Quinn to review funds for private schools


MINISTER FOR Education Ruairí Quinn has said he will review support given by the State for building projects in private fee-paying schools to ensure scarce resources go to those most in need.

Mr Quinn promised to explore the decision made by the last government on capital spending projects for private schools with a view to prioritising the best use of “scarce money”.

“We’ll have to look at scarcity of resources, the ability of schools to raise money and the scale of disadvantage,” he said.

Earlier this month, he told the Dáil that private schools had received more than €530 million in support from the taxpayer over the past five years.

Most of this went to pay teachers’ salaries, but it also included €38 million for current funding, €12 million for building projects, €2.6 million for computer supports and €1.2 million for clerical support over the period. The €38 million in current funding is the total under a support scheme for Protestant schools.

In April, the Minister rejected calls from the Teachers’ Union of Ireland for the abolition of State support for private schools.

Speaking yesterday on RTÉ Radio, he said there were a variety of historical reasons why the 55 private schools had chosen to stay private when most other schools abolished fees. Private schools are not in receipt of a capitation grant, he pointed out. Every item in his budget would come under review, he said, because the country was in a state of receivership.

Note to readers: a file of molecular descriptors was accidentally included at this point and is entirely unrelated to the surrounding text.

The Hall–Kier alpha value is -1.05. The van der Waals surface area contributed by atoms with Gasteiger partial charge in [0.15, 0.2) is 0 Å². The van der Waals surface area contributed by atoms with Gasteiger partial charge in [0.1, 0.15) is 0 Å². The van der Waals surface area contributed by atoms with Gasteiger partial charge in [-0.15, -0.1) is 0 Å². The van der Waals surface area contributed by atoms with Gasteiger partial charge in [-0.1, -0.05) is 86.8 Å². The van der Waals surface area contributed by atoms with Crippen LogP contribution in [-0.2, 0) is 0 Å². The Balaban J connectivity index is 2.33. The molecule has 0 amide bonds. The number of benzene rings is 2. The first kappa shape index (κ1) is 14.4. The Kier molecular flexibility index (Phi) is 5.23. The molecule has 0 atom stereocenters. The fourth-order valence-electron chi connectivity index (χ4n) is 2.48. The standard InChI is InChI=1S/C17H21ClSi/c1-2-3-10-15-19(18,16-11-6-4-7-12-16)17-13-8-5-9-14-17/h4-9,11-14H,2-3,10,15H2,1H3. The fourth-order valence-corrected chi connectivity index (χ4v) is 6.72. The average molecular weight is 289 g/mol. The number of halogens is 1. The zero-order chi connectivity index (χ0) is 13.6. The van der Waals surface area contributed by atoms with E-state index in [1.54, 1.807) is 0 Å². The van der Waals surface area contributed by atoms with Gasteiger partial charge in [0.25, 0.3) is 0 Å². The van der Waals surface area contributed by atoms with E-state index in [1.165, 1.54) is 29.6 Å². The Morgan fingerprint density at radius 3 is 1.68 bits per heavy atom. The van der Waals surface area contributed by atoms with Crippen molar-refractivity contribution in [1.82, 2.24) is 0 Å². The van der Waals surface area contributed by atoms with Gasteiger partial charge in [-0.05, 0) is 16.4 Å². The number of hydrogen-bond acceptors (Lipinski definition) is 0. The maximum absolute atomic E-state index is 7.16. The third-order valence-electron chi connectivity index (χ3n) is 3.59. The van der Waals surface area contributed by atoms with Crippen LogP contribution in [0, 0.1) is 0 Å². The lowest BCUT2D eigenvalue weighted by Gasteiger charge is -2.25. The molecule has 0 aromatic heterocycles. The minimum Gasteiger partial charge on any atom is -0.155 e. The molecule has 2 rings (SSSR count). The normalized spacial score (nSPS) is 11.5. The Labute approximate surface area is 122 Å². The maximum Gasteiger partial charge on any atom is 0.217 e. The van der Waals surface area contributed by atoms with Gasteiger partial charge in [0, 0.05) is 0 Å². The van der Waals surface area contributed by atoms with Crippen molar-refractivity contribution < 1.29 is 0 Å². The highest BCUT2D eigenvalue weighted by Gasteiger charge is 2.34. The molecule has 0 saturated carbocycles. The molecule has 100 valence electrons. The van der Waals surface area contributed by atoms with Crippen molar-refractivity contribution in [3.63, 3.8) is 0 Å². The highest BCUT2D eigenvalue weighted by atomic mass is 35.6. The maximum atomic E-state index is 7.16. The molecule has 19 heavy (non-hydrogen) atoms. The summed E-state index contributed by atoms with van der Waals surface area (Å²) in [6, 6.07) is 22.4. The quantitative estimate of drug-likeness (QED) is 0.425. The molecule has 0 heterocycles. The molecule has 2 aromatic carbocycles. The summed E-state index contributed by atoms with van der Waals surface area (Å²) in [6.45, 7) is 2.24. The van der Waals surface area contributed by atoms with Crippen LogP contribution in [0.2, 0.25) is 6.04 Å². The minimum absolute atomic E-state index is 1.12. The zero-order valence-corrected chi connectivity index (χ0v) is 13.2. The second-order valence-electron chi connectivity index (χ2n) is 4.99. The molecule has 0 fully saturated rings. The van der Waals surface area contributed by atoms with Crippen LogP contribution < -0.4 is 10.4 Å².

Mr Quinn also pointed out that all 374 schools which benefitted from a small works support scheme he announced last month were in the non fee-paying sector.

According to the Department of Education, while €12.3 million had been spent on building projects at fee-paying schools since 2006, more than €846 million had been invested in capital projects at non-fee paying schools during the same period.

Fee-paying schools received 1.46 per cent of the capital grants awarded while accommodating 7.5 per cent of pupils.

The total number of students in fee-paying, second-level schools this year (26,277) has dipped only marginally – despite fees of more than €5,000 per pupil per year.

The 2009 McCarthy report on public service reform estimated the 50-plus fee-paying schools generated about €100 million in annual fee income from parents. This was in addition to the €100 million per year from the State for teacher salaries.